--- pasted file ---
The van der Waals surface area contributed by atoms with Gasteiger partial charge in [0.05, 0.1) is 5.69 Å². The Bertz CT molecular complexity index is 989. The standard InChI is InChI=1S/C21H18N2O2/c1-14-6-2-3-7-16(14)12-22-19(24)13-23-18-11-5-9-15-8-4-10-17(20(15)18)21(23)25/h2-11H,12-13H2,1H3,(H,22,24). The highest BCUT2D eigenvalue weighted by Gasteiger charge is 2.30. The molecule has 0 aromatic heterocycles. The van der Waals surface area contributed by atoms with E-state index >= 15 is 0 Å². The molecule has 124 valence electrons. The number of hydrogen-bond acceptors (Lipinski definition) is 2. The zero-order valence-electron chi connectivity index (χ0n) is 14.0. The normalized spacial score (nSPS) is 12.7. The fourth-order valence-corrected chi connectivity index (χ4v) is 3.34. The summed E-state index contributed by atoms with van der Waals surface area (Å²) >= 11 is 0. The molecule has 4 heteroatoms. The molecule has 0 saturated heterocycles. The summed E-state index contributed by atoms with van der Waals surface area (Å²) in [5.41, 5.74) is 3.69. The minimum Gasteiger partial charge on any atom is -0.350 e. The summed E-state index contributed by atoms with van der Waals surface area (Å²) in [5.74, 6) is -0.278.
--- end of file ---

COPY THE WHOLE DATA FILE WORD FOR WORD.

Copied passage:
The van der Waals surface area contributed by atoms with Gasteiger partial charge in [0.05, 0.1) is 5.69 Å². The Bertz CT molecular complexity index is 989. The standard InChI is InChI=1S/C21H18N2O2/c1-14-6-2-3-7-16(14)12-22-19(24)13-23-18-11-5-9-15-8-4-10-17(20(15)18)21(23)25/h2-11H,12-13H2,1H3,(H,22,24). The highest BCUT2D eigenvalue weighted by Gasteiger charge is 2.30. The molecule has 0 aromatic heterocycles. The van der Waals surface area contributed by atoms with E-state index >= 15 is 0 Å². The molecule has 124 valence electrons. The number of hydrogen-bond acceptors (Lipinski definition) is 2. The zero-order valence-electron chi connectivity index (χ0n) is 14.0. The normalized spacial score (nSPS) is 12.7. The fourth-order valence-corrected chi connectivity index (χ4v) is 3.34. The summed E-state index contributed by atoms with van der Waals surface area (Å²) >= 11 is 0. The molecule has 4 heteroatoms. The molecule has 0 saturated heterocycles. The summed E-state index contributed by atoms with van der Waals surface area (Å²) in [5.41, 5.74) is 3.69. The minimum Gasteiger partial charge on any atom is -0.350 e. The summed E-state index contributed by atoms with van der Waals surface area (Å²) in [5.74, 6) is -0.278.